after sleeping in our bed... Matt went to check on him and he was at the top of the stairs (he had let himself out of our room -- probably the first time he's woken up from sleep and been able to get out of bed himself) "Daddy, I cannot go anywhere"
Owen, what is your favorite thing about school? (we visited a preschool and meet the teachers at Matt's elementary campus) "The mini potties," what else, "I can wash my hands in the sink myself."
Vovo Pirate told Owen that if he could keep his pants dry and pee in the potty, she would give him a truck, he said, "I need to pee in the potty now." She said she would give the truck to the mailman and now every time the doorbell rings Owen says, "it's the truck!"

post signature

Monday, July 26, 2010

Harper 8.5 months Owen 28 months - notes

So I thought I'd just do a quick stream of conscientiousness post about where the kids are with all their "stuff"
Harper is 8.5 months and is crawling, pulling up to stand and sleeping fairly well. She gets up usually only once in the middle of the night, nurses and goes right back to sleep. Occasionally she'll get up one other time and then sometimes get into a bad habit of waking 2-3 times. Recently that happened and she was waking at 11PM, 1AM and 4AM. One night we let her cry herself back to sleep during the 4A wake up (with Mommy at her side for part of the time) but it took her 1.5 hours and she didn't want to be held and I didn't nurse her (I wanted to wait until at least 6AM) and then the next night she was back to waking only once. I love holding sweet Harper when she has just fallen asleep and puts her thumb in her mouth and is on my chest right before I lay her in her crib. It's a very sweet bonding time for us and I know it doesn't last forever. She isn't really into reading stories yet but we've begun trying to read her some before bed from time to tome. She still just wants to put everything in her mouth and eat the books. She has two bottom teeth but that's all and she loves to eat in general. If you leave her alone for two seconds, she'll have a hairball and a bark chip (from the plants) in her mouth. She moves it around in her mouth and spits it out. She is such a sweet baby that I am NOT looking forward to her growing up like I did with Owen. She is at that quintessential baby age where they love rattles, laugh and explore everything. She goes to bed around 7PM and wakes up between 6-7AM and if she is up early, one of us gets up and walks down to the coffee shop while the other one sleeps in. Owen wakes up around 7AM.

Owen: is 28 months (2yrs) and talks and talks and talks. He frequently has 7-9 word sentences and is beginning to tell us how he feels. We are unsure if he really means it or if he's just repeating some memorized phrase but he'll say things like, "Daddy, I don't feel so good." and "I'm not hungry." He had been telling us when he has to poop with more regularity first beginning with "My stomach hurts" and then progressing to actually telling Matt he has to go potty or poop, which is great. Now if he could just recognize the signals for peeing!! He is pooping on the potty very well now but doesn't care about being soaking wet and will wet his "big boy" pants if we put them on him and he doesn't care about being wet. We try about every two months with the big boy underpants to see if he can keep them dry but he's too busy to stop and pee. I'm not pushing it and I'm just glad he doesn't poop in his pants anymore. GROSS! Owen sleeps from 1PM-4PM and often we have to wake him up around 4PM or he doesn't want to go to bed. He goes down around 8PM but could stay up later and often talks to himself in the crib for an hour in the pitch black darkness. He loves the movie Cars and has a lot of the die cast cars -- his favorites at the moment are "Gill" his green 18-wheeler. He has watched the whole movie cars many times at home and has begun to enjoy watching "shows" or TV. We only let him watch actual TV for 30 minutes a day if at all because Mommy hates the commercials. He likes Max and Ruby, Little Bear, Go Diego Go, Dora and some others but we really don't watch a lot of TV. I use it sometimes if I have to go upstairs to put Harper down and it buys me some "safe" time with him sitting mesmerized on the couch. He's a little scared of the scene in Cars where Mater and Lighting McQueen go "tractor tipping." He has had a great summer home with Matt and gotten lots of Daddy time. I dread Matt going back to work but the consistency and schedule are nice. Right now every day is different and that's hard to get used to. He's gotten more into "hiking" and we've taken him to the trail on various occasions and he loves to walk and walk and walk. He's definitely into walking more vs. riding in the stroller but he gets "tired" and then you end up carrying him home.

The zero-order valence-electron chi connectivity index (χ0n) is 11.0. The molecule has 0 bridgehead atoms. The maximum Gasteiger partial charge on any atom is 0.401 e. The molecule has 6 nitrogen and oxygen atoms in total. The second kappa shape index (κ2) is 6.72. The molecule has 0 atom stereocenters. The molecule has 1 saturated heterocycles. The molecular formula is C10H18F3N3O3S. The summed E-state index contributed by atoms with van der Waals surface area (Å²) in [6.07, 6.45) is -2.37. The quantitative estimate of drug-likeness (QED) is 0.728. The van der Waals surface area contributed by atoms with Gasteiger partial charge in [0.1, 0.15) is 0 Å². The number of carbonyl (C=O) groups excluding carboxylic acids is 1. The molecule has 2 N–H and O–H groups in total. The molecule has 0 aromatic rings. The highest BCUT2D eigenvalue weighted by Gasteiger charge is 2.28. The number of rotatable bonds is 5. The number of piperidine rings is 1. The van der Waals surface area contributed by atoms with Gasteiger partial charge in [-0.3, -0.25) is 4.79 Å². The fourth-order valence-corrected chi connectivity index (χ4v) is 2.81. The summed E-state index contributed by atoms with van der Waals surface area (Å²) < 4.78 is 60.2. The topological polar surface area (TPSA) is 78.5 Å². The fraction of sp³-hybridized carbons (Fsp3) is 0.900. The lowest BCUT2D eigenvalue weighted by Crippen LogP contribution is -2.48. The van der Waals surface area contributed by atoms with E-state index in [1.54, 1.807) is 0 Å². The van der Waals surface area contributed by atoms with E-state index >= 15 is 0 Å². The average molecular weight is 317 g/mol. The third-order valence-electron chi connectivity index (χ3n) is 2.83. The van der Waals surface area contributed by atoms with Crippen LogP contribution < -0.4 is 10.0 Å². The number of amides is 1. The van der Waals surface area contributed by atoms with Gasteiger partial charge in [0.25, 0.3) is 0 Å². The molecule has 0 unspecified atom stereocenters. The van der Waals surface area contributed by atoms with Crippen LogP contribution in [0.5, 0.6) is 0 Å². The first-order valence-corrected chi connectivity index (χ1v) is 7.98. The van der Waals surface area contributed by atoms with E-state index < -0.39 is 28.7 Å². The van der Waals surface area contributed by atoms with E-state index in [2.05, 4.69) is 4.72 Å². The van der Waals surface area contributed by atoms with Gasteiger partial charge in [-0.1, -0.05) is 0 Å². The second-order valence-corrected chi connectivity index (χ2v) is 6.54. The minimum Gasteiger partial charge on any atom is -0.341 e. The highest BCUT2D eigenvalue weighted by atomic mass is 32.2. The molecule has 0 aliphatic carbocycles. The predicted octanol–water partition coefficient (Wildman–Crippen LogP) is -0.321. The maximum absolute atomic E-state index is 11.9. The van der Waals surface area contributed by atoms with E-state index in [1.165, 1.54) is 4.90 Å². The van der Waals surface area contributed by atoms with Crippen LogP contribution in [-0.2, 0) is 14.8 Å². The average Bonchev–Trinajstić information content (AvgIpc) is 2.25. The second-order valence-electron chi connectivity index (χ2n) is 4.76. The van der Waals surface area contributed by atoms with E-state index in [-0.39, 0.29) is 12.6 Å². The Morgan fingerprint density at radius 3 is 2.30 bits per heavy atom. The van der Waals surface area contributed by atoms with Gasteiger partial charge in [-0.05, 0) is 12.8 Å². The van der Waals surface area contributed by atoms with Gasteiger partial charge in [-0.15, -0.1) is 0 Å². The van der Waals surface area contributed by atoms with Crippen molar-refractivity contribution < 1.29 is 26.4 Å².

post signature